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it, however, for the similarity of the zinc oxide that has been highly calcined and that prepared from the nitrate caused us to believe that many, if not all, the more modern cement powders, such as Caulk's, Ames', and possibly Smith's were made from the nitrated rather than the calcined product.

Our work on bismuth was the last that we did and consists of but a comparatively limited amount of work to that which appears may be done on this material. The salt of bismuth that we had assumed was used by the manufacturers was the tri-oxide (Bi203), which is a yellow powder. With cement liquids and phosphoric acid it appears not to set. At least it did not set in the time that we watched it. It mixes with cement liquid into a perfectly smooth, oily appearing

On heating it melts, turns reddish brown and becomes crystalling when cooled down. A series of experiments to determine what temperature would volatilize it showed that above 500°C there was considerable loss.

A series to determine what temperature was necessary to make it combine with zinc oxide and magnesia showed that between 600°C and 700°C it began to impart its yellow color to the zinc oxide and magnesium oxide, and at 800°C no further change in color could be made by the heating. From this we concluded that there was likely to be a variation in the quantity of bismuth tri-oxide in our synthesized cement powders unless we determined the extent of the volatilization at the temperatures found necessary to combine the bismuth tri-oxide, magnesium oxide and zinc oxide in such powders as Petroid, and made allowance for it under well controlled temperatures necessary to combine the three. This, however, we did not get time to do.

We did try one or two syntheses of Petroid light yellow powder using 84% of nitrated zinc oxide, 10% of magnesium oxide, and 6% bismuth tri-oxide. The three constituents were placed in a ball

mill containing one dozen 34 inch porcelain balls, and revolving at 68 revolutions a minute and mixed for six hours. They were then taken out and placed in an unglazed Royal Berlin crucible, that had a lining of a mixture of zinc oxide and zinc chloride and had been fired for 10 hours at 1400°C. The crucible containing the three constituents was then placed in the electric furnace which was running at 770°C and left for 30 minutes. At the end of this time the three constituents were fused into a clinker which had to be broken up into pieces to get it out of the crucible. These pieces were then placed in the ball mill containing one dozen 34 inch porcelain balls, one dozen balls 12 inch in diameter, and revolving at 68 revolutions a minute. This powder was then removed and placed upon a bolting cloth of 180 mesh to the inch and that which passed thru the cloth tested with the liquid which accompanied this powder.

While we are not certain that with more fully developed technic we could improve this product for dental purposes, we feel certain that it is along these lines that this powder is made because of its similarity to the original powder. The thing of interest at this time was not much the technic employed by the makers of this product as to determine something of the effect of the bismuth. In this case the result was similar to the one reached when we fired zinc oxide and bismuth tri-oxide without the magnesia, viz., it gave a product much smoother in working properties.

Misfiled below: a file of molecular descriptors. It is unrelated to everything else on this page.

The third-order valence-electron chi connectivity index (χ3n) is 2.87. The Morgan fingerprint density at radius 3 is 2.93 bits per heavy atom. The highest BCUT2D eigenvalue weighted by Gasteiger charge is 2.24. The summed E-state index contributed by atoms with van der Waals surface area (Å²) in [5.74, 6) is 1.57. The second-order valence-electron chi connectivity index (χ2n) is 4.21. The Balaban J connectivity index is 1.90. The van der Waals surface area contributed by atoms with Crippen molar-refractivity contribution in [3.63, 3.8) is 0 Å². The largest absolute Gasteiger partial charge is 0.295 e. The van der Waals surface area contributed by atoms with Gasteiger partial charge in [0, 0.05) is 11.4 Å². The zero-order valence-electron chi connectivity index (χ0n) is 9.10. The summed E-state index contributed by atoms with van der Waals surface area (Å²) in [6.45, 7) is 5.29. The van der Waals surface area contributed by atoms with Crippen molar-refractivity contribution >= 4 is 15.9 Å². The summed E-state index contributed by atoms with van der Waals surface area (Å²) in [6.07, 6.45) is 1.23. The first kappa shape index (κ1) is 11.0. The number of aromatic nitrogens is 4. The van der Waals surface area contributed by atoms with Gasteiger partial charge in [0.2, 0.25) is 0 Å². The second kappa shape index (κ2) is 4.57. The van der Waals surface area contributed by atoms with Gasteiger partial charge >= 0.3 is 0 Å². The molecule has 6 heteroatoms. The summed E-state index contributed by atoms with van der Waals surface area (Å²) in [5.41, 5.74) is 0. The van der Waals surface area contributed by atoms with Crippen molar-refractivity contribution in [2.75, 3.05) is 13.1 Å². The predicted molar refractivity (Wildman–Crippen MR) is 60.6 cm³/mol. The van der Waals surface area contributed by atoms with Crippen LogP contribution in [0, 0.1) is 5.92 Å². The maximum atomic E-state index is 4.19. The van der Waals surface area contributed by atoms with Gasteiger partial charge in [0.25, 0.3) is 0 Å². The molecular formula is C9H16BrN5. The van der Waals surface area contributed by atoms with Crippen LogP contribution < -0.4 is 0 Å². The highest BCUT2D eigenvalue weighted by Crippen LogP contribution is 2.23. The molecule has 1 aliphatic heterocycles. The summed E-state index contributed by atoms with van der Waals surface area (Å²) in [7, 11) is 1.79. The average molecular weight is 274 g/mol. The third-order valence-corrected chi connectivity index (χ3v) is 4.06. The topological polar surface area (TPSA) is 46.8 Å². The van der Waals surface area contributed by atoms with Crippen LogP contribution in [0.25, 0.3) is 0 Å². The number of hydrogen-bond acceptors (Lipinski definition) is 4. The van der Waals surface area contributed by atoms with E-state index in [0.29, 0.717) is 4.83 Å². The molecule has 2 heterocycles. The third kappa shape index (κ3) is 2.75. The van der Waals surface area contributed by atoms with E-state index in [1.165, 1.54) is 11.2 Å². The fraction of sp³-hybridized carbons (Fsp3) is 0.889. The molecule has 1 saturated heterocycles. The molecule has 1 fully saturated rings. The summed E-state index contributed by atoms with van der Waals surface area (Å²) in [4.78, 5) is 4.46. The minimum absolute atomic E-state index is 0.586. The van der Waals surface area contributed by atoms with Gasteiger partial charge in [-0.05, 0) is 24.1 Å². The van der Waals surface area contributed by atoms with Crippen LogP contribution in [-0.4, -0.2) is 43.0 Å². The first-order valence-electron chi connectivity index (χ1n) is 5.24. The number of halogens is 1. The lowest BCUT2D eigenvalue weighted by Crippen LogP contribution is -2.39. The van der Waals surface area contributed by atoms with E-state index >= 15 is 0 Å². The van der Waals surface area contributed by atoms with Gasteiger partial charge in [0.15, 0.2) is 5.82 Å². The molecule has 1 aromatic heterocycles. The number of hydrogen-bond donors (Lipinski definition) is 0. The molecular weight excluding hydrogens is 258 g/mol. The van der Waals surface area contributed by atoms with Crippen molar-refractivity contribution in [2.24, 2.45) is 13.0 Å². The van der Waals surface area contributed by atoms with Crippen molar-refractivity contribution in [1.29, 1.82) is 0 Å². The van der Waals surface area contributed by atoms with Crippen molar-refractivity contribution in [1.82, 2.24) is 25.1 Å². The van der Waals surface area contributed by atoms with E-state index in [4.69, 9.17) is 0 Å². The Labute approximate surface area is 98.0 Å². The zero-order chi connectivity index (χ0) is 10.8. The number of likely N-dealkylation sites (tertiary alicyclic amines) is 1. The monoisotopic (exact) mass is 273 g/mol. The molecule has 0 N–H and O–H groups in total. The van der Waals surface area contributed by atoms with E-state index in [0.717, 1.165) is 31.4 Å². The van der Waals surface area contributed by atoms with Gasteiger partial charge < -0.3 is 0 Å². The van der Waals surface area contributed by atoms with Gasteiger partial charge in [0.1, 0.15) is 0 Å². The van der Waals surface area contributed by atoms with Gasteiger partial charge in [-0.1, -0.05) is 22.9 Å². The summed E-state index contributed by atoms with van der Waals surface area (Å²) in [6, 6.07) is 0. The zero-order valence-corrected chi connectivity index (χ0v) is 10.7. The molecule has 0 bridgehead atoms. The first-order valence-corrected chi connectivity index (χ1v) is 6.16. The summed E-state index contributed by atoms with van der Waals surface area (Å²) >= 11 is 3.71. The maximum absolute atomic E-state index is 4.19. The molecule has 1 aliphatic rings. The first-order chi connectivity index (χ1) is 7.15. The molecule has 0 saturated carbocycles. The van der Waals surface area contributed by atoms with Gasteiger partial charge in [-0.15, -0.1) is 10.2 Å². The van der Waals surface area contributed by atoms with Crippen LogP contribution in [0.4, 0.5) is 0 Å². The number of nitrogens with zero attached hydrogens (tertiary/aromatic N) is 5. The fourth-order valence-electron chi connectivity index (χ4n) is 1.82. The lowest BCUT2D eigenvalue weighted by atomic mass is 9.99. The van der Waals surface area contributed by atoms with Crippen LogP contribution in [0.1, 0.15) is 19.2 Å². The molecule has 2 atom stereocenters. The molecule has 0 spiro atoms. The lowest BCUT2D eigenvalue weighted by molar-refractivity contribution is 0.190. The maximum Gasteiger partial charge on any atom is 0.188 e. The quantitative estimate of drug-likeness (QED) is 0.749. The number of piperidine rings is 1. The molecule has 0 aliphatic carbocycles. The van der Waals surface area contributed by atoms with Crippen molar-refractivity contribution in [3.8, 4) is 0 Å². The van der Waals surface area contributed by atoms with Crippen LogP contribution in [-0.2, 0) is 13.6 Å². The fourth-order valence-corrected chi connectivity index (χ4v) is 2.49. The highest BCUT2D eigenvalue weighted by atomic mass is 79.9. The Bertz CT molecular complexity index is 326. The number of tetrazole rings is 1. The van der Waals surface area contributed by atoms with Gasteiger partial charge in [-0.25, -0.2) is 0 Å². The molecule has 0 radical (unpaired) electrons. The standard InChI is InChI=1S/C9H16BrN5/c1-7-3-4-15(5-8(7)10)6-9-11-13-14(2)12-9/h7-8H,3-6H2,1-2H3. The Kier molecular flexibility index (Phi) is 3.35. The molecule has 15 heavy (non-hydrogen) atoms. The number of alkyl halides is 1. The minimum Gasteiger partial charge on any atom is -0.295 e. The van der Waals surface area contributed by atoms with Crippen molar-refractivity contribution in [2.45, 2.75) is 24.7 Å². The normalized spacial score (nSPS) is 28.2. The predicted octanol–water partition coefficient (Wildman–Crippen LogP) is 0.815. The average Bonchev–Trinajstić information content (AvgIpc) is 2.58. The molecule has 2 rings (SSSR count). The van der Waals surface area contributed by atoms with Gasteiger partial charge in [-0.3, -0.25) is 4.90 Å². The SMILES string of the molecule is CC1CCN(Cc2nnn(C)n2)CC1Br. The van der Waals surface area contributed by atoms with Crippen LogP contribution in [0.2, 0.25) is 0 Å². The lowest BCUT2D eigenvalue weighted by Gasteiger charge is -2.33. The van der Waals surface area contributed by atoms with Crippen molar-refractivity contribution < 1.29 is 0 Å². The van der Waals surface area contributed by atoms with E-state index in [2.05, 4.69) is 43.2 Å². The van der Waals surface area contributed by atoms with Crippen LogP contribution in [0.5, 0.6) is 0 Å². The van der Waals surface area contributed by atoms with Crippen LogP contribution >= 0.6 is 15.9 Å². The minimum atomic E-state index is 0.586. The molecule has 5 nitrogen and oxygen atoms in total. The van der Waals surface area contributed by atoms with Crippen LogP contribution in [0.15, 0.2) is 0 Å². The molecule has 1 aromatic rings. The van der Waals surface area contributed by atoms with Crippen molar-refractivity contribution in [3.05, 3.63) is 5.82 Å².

While these tests are but a few suggestions for future workers we feel safe in saying that the use of bismuth trioxide and probably other bismuth salts is the principal distinguishing feature between the more modern, smooth working, quick setting, hydraulic cements, and the older varieties containing zinc oxide only in the powder portion. Our reason for saying that probably other


bismuth salts are used in these powders is that when Petroid Light Yellow powder was heated to about 800°C it turned a deeper yellow, while the same treatment of Ames' Pearl White would remain white, both powders showing bismuth on analysis.

While much of this work needs to be checked over, and other parts carried to completion before definite conclusions are drawn we believe the main part of it will serve as a basis for future workers on the subject that will enable them to go over our work in much less time than we have consumed. It appears to us that enough has been done to show the necessity for more work on the subject for the sake of the literature which seems to be several years behind the more progressive manufacturers. The lack of papers on the subject of cements before our societies, in fact, the lack of

practically any discussion of the subject appears to be further evidence of the feeling of the profession towards the literature, and an acknowledgment of the inability of the teachers and practitioners alike to discuss the subject.

For the benefit of the literature, students entering upon the practice of dentistry, and those already engaged in the practice of dentistry we urge that work along this line be carried on until the composition and properties of the different classes of cements becomes common knowledge.

"Erratta : In an article entitled 'Dental Caries', by W. R. Bunting and U. G. Rickert which was published in the August issue of The Journal for the present year the following error appeared. On pages 252 and 253 the tabulations which were given of various amounts of Cal in 25 ccm, of saliva should read grams instead of milligrams.